If the Times were to scale back its jazz coverage, it would surely make life more difficult for a lot of artists and might have resounding impact on the genre’s vitality. But were the changes in the Times’s jazz coverage as dramatic as they seemed?
The reality of the situation was a bit more complicated than the narrative that the Times was simply downgrading its jazz criticism — or in Ben Ratliff’s framing, it was “a little more complicated or less complicated.” What Ratliff meant is that the mandate that music critics received was not to write less about jazz, but rather to write about music differently, and that this mandate would disproportionately affect jazz.
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The turning point in the Times’ music coverage came last summer. “The Times decided that it needed to grow its readership in a serious way and then it was really time to look at the analytics and talk about them,” Ratliff told me in a phone interview.
Previously, the Times had been a media outlier, embracing its “paper of record” status, with a hesitancy to let analytics guide editorial. “Prioritizing web traffic is a really radical notion for The New York Times,” Chinen said. “For many years, it was sort of institutionally understood that it matters because it’s in the Times. But I think that that philosophy really outlived its purpose.”
Though the Times had not been making many editorial decisions based on analytics prior to last summer, it had been actively collecting data for about five years, according to Ratliff. One of the conclusions the Times drew from the data it collected was that reviews did not perform well.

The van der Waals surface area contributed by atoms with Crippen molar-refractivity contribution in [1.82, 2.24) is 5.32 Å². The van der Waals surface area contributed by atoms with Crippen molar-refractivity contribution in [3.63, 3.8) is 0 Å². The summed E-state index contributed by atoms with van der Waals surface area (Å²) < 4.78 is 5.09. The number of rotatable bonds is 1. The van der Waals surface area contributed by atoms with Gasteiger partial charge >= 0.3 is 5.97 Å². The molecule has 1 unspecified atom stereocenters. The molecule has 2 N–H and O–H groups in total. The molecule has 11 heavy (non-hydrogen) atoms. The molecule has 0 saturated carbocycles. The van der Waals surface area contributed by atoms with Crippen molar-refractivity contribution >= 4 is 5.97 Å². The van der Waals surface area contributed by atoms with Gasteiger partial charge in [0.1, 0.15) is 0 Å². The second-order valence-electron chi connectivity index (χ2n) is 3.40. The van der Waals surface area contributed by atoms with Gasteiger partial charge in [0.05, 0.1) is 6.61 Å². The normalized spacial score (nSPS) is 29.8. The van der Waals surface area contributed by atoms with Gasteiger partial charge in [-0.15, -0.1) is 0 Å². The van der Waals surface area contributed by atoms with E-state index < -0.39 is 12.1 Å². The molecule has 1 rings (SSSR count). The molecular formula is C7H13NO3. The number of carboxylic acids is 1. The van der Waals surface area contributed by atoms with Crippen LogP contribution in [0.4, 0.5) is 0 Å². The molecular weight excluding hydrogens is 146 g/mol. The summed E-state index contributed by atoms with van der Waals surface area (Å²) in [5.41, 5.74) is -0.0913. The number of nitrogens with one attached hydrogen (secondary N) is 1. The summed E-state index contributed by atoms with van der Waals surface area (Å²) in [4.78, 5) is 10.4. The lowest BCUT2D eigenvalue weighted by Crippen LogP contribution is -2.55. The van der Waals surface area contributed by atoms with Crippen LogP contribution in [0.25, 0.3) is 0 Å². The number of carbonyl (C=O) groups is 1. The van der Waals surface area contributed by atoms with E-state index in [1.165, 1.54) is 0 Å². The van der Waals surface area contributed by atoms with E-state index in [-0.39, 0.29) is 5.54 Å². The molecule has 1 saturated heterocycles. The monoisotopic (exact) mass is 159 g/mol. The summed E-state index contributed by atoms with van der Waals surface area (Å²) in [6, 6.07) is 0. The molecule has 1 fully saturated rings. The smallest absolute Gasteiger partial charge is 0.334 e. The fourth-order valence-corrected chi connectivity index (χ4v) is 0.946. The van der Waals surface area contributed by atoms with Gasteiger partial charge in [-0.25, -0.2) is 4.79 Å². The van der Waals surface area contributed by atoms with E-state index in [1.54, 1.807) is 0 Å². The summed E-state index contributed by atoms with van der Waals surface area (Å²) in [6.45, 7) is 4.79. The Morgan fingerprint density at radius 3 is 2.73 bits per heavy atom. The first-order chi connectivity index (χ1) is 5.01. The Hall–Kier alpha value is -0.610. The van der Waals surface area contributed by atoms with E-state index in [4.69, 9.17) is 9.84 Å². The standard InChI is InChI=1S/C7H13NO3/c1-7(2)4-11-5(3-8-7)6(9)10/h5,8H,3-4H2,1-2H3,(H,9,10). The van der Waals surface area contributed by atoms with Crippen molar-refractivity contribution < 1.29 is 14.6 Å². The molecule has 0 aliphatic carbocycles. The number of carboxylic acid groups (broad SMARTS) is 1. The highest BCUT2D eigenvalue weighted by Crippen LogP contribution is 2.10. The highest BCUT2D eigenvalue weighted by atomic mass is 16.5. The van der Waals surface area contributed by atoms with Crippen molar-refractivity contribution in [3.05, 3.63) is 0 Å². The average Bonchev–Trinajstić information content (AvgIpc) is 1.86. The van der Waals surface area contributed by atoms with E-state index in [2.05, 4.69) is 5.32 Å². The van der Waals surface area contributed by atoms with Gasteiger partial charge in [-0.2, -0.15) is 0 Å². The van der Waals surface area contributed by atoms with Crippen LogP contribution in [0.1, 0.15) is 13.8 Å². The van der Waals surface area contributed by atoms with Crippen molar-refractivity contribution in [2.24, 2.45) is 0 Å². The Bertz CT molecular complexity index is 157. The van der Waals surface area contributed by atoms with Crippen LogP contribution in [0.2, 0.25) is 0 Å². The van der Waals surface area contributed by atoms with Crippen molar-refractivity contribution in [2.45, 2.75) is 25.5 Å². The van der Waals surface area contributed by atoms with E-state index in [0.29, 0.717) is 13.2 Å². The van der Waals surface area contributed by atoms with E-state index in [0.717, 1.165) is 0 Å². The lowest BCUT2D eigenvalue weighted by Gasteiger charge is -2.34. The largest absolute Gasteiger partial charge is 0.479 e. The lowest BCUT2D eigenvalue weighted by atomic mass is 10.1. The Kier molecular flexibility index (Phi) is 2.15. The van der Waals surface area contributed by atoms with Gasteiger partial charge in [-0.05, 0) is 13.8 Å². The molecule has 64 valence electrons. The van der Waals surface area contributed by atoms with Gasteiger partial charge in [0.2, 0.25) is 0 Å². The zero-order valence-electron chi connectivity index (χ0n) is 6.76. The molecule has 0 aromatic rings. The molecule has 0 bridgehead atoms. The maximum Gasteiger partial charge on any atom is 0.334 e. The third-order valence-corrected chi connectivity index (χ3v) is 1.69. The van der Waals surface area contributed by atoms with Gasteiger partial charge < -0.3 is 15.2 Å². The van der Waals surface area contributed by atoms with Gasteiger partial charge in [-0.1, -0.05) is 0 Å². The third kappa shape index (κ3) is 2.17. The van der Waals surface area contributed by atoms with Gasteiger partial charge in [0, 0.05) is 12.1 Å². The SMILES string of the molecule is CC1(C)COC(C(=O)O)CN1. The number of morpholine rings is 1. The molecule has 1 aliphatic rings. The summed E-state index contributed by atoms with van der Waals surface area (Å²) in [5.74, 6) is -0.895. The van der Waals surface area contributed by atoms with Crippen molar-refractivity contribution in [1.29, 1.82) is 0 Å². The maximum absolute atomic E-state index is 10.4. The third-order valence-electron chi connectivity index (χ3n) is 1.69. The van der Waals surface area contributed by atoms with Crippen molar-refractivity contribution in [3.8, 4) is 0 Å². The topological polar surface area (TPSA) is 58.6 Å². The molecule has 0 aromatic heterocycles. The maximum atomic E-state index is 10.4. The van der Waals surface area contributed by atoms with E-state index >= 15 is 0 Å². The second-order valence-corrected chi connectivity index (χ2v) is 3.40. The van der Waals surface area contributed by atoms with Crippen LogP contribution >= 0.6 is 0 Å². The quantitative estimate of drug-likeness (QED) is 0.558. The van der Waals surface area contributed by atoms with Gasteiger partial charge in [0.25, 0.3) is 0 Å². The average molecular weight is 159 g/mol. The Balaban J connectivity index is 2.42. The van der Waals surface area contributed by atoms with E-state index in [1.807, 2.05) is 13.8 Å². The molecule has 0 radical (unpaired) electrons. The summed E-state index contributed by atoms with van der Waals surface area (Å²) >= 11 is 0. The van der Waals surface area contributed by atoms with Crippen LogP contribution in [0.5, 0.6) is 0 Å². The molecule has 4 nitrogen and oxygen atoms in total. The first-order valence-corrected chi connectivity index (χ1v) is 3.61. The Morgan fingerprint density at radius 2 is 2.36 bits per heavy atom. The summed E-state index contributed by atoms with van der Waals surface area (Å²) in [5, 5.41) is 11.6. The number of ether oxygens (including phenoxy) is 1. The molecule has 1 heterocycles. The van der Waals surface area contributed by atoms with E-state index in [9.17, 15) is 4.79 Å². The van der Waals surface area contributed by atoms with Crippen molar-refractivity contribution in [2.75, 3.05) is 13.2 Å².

“We heard that for years, that we should not do so many live reviews,” Ratliff said. “Because ‘Hey, something happened and it’s over, and it’s not going to happen again. Why should a reader care about that?’” Ratliff and Chinen were sympathetic to that position. But they saw value in writing reviews that could not be quantified through analytics.
“We often responded to it with ‘Well, yeah, but it’s cultural news and we’re saying that it’s important that this thing happened,'" Ratliff said. "Finally [the Times] got serious and said, ‘No, no, no. We really can’t have so many reviews in the paper,’ and then gradually we had almost none. And the same thing happened with covering records.”
In place of writing reviews, music critics at the Times were encouraged to write pieces that made a broader argument. On its face, the policy makes sense; the Times was trying to appeal to a wider readership, offer broader insights and engage with music in a modern way. “I don’t believe that a review of a live event in New York is always useful for our readers, who are in large part outside of the New York area, all over the U.S. and around the world,” Caryn Ganz, who joined the Times as its pop and jazz editor last August, wrote in an email.
“Similarly, running several short album reviews each week didn’t seem to be making an impact of any kind," Ganz added. "In 2017, the album is by and large not the way most listeners engage with music — it’s the song (though obviously there are exceptions).” The Times adjusted by covering 10 to 15 songs a week in a collaborative column called the Playlist, and by reviewing one album each week framed as the Album of the Week.